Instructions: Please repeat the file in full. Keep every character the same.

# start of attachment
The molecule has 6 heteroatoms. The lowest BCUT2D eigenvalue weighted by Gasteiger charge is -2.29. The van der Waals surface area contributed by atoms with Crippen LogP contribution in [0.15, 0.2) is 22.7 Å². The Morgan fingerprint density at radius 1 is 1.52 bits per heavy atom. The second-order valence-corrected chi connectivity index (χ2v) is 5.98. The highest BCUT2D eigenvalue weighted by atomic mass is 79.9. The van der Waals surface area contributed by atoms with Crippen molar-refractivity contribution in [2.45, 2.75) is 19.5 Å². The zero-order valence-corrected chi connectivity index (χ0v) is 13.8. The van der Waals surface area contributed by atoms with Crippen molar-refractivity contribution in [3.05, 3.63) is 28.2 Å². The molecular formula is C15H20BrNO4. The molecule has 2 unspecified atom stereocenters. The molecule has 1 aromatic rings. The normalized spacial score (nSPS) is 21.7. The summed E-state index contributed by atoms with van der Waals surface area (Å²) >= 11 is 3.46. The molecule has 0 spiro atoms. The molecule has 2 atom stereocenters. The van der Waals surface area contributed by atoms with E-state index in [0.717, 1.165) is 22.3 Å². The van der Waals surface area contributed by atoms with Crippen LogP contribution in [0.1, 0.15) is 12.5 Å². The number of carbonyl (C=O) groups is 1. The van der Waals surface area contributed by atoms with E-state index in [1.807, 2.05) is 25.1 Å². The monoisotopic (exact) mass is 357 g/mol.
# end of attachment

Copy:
The molecule has 6 heteroatoms. The lowest BCUT2D eigenvalue weighted by Gasteiger charge is -2.29. The van der Waals surface area contributed by atoms with Crippen LogP contribution in [0.15, 0.2) is 22.7 Å². The Morgan fingerprint density at radius 1 is 1.52 bits per heavy atom. The second-order valence-corrected chi connectivity index (χ2v) is 5.98. The highest BCUT2D eigenvalue weighted by atomic mass is 79.9. The van der Waals surface area contributed by atoms with Crippen molar-refractivity contribution in [2.45, 2.75) is 19.5 Å². The zero-order valence-corrected chi connectivity index (χ0v) is 13.8. The van der Waals surface area contributed by atoms with Crippen molar-refractivity contribution in [3.05, 3.63) is 28.2 Å². The molecular formula is C15H20BrNO4. The molecule has 2 unspecified atom stereocenters. The molecule has 1 aromatic rings. The normalized spacial score (nSPS) is 21.7. The summed E-state index contributed by atoms with van der Waals surface area (Å²) >= 11 is 3.46. The molecule has 0 spiro atoms. The molecule has 2 atom stereocenters. The van der Waals surface area contributed by atoms with E-state index in [0.717, 1.165) is 22.3 Å². The van der Waals surface area contributed by atoms with Crippen LogP contribution in [0.1, 0.15) is 12.5 Å². The number of carbonyl (C=O) groups is 1. The van der Waals surface area contributed by atoms with E-state index in [1.807, 2.05) is 25.1 Å². The monoisotopic (exact) mass is 357 g/mol.